The issue has been that we still do not have enough leaders across a variety of fields with ideas to change our societies, the capacity to mobilise our people, and vision and drive to spur innovation and competitiveness.
Of course, Africa has had leaders – some of them great – over the last fifty years of independence. But despite the liberation and post-independence ideals, visions were only partially realised and Africa lost decades in terms of much needed development.
To be fair, Africa’s shortcomings cannot be entirely attributed to its leaders. Other factors, such as inherited colonial structures that were not always relevant and external control of the development processes, contributed to the situation.
In the last two decades, Africa has begun to move again and entered a new phase. We are no longer looking to the outside for solutions to internal issues because home-grown ideas provide the answer, not only for development but also for the restoration of our dignity. That means change because the status quo has proved unsatisfactory.
Now, change of any sort is a journey into the unknown and unacceptable conditions alone do not provide enough drive to venture there. And yet anyone driving change should bring along all the people with them. Using practices and beliefs that people identify with can help remove the fear and make them embrace the change, own and even build on it.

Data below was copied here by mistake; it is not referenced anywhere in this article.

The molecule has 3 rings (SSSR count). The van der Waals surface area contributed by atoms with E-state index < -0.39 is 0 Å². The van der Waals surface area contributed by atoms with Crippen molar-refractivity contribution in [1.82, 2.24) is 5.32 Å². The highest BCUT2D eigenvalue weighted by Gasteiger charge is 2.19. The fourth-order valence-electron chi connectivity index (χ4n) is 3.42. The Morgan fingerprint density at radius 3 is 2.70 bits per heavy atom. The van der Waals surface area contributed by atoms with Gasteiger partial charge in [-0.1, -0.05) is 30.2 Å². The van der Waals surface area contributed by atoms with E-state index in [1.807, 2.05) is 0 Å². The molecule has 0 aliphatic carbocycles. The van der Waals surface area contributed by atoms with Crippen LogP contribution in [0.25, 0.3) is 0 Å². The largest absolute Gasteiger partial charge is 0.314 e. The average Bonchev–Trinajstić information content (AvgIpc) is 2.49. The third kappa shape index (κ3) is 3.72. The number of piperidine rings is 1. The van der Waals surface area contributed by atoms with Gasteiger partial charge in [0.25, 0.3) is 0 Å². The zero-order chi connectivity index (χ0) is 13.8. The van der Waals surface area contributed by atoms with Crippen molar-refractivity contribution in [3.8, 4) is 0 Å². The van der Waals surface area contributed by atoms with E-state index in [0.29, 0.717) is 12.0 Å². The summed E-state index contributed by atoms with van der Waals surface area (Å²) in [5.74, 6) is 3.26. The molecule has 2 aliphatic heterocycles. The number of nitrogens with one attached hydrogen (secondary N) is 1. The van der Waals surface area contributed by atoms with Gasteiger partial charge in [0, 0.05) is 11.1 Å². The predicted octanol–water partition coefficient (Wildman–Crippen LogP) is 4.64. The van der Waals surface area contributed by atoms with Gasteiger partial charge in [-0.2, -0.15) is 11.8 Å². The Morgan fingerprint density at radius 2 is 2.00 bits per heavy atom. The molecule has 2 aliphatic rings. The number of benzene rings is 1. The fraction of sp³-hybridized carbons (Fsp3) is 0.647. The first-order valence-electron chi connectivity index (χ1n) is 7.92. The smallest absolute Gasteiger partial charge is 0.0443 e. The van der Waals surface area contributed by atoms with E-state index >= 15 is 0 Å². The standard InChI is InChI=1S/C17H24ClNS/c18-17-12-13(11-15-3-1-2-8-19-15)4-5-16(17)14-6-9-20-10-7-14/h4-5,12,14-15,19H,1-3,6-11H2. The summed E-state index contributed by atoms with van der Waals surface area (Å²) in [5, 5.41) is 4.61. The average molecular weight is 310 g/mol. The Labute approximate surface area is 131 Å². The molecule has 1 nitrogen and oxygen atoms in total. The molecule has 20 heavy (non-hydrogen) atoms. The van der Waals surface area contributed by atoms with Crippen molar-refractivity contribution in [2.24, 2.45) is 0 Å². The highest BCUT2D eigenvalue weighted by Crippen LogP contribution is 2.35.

The collected, accumulated wisdom resulting from both culture and participation has the effect of making people shareholders in the enterprise that is their country. As you all know, shareholders want and expect good dividends.
This is the source of home-grown ideas. They emanate from what the people collectively know and practice, and their power to drive change comes from this fact.
Of course, those who have always treated us as followers rather than leaders in our own right will want to halt the development of such home-grown ideas. Some will do so out of sheer ignorance. More often than not, however, they will disrupt us with subversive intent.
But this cannot deter us because as we all know, success built on internally-generated ideas breeds confidence and fosters dignity.
Let me illustrate with the practical experience of Rwanda. In Rwanda we have consciously drawn from our history and culture ideas to drive our social, political and economic development for the simple reason that they work.
In the aftermath of the genocide in 1994, Rwanda was faced with a huge problem.
Considering the large number of perpetrators, the need to give victims justice as well as restore social harmony, conventional political and justice systems were totally inadequate for the task. So we opted for Gacaca, a traditional conflict resolution mechanism, which in a decade tried close to two million cases at a cost of less than one billion US dollars compared to only sixty cases tried by the International Criminal Tribunal for Rwanda costing about two billion dollars.